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According to letters in the MPAA/PCA Collection at the AMPAS Library, the screenplay for Cock of the Air was submitted to the AMPP in Los Angeles in July 1931. Although he was not credited on the screen, Lewis Milestone is credited as a writer in an early Motion Picture Herald production chart. In addition, in a July 1931 MPAA memorandum, Colonel Jason Joy of the AMPP notes that he met with Milestone, producer Howard Hughes and Caddo Co. representative Charles Sullivan, all of whom were affiliated with the production, regarding the script. Joy found the script mostly satisfactory, but had some suggestions to keep it from going "beyond the limits of good taste." Joy recommended that several suggestive lines be deleted. (Chester Morris' character "Roger Craig" was referred to as "Hope" in early correspondence.)" Commenting on "Terry's" habit of keeping "books" on "Hope's" conquests with women, for example, Joy recommended that they modify his entries of "He does" or "He doesn't" to "He wins" or "She wins." Of particular distaste to the AMPP was a scene in which "Lilli," intending to taunt "Hope," lies naked within a suit of armor on a bed, and "Hope" comes after her with a can opener. Joy noted that it "ought to be omitted because it so flavors the balance of the sequence, first, by making the audience feel that Lilli is going to yield and is preparing herself, and second, by placing in the mind of the audience the constant thought that she is naked inside the armor." Joy continued: "The business with the can opener will be entirely too suggestive unless the thought of the audience can be focused on the helmet. This could be done by showing Hope, trying to open the visor of the helmet."
Joy viewed the film in November 1931 and, in a letter to Hughes, wrote: "[H]ave come away greatly disappointed that all of the suggestions made by us at the time we read the script have been ignored. Our first and most serious objection is to the fact that, beginning with the conversation between the two officers at the banquet in Italy...until the scene in the dressing room where Roger asks Lilli to marry him, the principal theme is of maneuvering of a lecherous young man in his attempt to carry out one more seduction." In addition, Joy took exception to Lilli's breasts, which are "overexposed in almost all of her costumes." Joy added that he was also concerned over "the great possibility of objection from foreign countries over the treatment of the first sequence and from Italy over the showing of nothing but carnival scenes in that country during time of war," and also suggested that "the incident of the Roumanian representative should be eliminated." The AMPP refused to approve the film unless changes were effected, and arranged for Baron Valentin Mandelstamm and Vice Consul of Italy R. Dalla Rosa to view the film in Los Angeles and make suggestions if the film offended the French and Italian senses in any way. Dalla Rosa promptly responded that he found nothing objectionable in the film from the Italian point of view, and although Mandelstamm found certain things mildly objectionable, he was reluctant to provide detailed information without monetary compensation.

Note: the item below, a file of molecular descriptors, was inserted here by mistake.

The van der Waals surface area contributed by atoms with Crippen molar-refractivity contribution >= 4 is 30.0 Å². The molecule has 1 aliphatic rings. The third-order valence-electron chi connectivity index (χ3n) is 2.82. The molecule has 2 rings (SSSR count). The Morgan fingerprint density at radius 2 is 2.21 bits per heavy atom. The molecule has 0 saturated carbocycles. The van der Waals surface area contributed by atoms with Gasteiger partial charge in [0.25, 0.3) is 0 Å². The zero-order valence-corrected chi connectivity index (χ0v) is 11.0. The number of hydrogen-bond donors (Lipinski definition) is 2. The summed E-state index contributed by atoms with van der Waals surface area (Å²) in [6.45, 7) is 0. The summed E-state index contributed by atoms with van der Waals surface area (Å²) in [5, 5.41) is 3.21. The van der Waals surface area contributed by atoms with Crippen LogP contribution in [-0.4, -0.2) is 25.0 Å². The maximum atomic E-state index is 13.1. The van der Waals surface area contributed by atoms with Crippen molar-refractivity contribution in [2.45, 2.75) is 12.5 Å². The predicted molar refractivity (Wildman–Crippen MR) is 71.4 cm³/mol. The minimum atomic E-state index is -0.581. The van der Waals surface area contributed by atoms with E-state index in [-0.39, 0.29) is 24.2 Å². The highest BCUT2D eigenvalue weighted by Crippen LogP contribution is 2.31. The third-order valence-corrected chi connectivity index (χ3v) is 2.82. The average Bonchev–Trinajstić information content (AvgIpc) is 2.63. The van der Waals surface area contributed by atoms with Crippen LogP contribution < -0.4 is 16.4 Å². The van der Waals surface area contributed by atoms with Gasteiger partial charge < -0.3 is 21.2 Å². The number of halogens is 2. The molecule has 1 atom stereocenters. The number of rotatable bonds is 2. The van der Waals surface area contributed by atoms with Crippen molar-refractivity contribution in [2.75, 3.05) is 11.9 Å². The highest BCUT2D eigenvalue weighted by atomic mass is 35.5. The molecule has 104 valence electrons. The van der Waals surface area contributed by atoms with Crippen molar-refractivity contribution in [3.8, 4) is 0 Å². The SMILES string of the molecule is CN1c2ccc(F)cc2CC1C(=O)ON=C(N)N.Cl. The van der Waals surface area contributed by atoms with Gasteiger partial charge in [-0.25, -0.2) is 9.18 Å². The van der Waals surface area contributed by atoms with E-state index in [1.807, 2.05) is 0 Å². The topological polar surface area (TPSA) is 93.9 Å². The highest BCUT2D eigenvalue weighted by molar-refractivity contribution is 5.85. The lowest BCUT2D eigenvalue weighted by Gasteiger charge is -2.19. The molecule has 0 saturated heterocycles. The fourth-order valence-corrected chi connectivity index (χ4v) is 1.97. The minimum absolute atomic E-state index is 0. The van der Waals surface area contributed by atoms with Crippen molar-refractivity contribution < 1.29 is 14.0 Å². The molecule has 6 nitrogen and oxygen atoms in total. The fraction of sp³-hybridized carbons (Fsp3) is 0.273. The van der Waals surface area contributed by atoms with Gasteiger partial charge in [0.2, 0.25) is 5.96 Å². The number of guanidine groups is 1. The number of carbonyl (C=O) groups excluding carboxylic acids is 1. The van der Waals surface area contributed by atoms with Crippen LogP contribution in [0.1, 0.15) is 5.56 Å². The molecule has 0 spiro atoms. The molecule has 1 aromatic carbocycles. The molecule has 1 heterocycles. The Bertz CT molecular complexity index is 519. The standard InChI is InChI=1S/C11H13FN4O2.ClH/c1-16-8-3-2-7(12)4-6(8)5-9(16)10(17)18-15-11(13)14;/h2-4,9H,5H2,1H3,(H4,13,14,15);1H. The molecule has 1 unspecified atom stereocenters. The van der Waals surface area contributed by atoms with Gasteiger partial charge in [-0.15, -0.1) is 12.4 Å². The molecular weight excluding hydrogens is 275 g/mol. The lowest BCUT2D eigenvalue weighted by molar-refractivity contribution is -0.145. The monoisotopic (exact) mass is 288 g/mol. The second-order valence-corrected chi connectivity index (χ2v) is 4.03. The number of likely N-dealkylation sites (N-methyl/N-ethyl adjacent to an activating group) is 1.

Telegrams dated December 22, 1931 to and from the MPPDA and AMPP offices indicate that they discovered the film was sent to the state censor boards without their final approval. In wires to Will H. Hays, president of the MPPDA, Joy notes that he received no response from Hughes, although he wrote to him several times in December about bringing the film "into conformity with the code." In a telegram Joy further states: "...if Caddo shipped [the film] without first showing us revised version they have violated their agreement under the machinery of the code unless picture has been changed to conform to our rulings the letter and the spirit of the code have been violated stop no one at Caddo except Hughes' secretary who claims to know nothing about the picture." Joy urged Hays to "have the picture seen immediately to determine whether it violates the code and what of the changes indicated in our letter of 16 November have been complied with...while desiring to help [Hughes] am certain steps should be taken to keep him from breaking down the machinery." The Production Code was often referred to as the "machinery," and here Joy May also have been referring to Hughes's 1932 film Scarface (see below), which also faced serious censorship problems. Letters and telegrams were also sent to Joseph Schenck, president of United Artists, and to Al Lichtman, their vice president and sales manager informing them of the situation and noting that the AMPP deemed the film "obscene and immoral in title, theme and protrayal."